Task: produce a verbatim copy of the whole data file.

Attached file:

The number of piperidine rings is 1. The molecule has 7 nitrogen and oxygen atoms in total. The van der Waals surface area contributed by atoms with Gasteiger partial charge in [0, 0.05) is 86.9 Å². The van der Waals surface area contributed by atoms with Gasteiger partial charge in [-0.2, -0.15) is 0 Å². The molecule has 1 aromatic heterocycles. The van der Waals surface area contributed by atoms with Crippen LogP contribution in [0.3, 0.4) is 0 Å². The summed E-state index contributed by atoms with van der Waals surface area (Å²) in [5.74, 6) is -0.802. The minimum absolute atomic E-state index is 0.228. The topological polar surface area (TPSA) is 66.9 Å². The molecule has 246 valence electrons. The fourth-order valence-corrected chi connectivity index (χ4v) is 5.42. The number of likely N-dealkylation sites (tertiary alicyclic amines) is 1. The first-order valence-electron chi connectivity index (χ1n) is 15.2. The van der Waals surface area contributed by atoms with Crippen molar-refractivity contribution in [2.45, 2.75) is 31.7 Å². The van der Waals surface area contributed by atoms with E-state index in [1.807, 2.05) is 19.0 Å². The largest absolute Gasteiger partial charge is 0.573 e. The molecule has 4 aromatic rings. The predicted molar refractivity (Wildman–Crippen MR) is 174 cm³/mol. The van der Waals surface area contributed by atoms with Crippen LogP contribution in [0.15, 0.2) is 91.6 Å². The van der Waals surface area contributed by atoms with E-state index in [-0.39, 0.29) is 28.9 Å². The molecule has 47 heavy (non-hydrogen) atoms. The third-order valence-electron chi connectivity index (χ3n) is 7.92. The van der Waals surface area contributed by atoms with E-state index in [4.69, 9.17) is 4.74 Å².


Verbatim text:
The number of piperidine rings is 1. The molecule has 7 nitrogen and oxygen atoms in total. The van der Waals surface area contributed by atoms with Gasteiger partial charge in [0, 0.05) is 86.9 Å². The van der Waals surface area contributed by atoms with Gasteiger partial charge in [-0.2, -0.15) is 0 Å². The molecule has 1 aromatic heterocycles. The van der Waals surface area contributed by atoms with Crippen LogP contribution in [0.3, 0.4) is 0 Å². The summed E-state index contributed by atoms with van der Waals surface area (Å²) in [5.74, 6) is -0.802. The minimum absolute atomic E-state index is 0.228. The topological polar surface area (TPSA) is 66.9 Å². The molecule has 246 valence electrons. The fourth-order valence-corrected chi connectivity index (χ4v) is 5.42. The number of likely N-dealkylation sites (tertiary alicyclic amines) is 1. The first-order valence-electron chi connectivity index (χ1n) is 15.2. The van der Waals surface area contributed by atoms with Crippen molar-refractivity contribution in [2.45, 2.75) is 31.7 Å². The van der Waals surface area contributed by atoms with E-state index in [1.807, 2.05) is 19.0 Å². The largest absolute Gasteiger partial charge is 0.573 e. The molecule has 4 aromatic rings. The predicted molar refractivity (Wildman–Crippen MR) is 174 cm³/mol. The van der Waals surface area contributed by atoms with Crippen LogP contribution in [0.15, 0.2) is 91.6 Å². The van der Waals surface area contributed by atoms with E-state index in [-0.39, 0.29) is 28.9 Å². The molecule has 47 heavy (non-hydrogen) atoms. The third-order valence-electron chi connectivity index (χ3n) is 7.92. The van der Waals surface area contributed by atoms with E-state index in [4.69, 9.17) is 4.74 Å².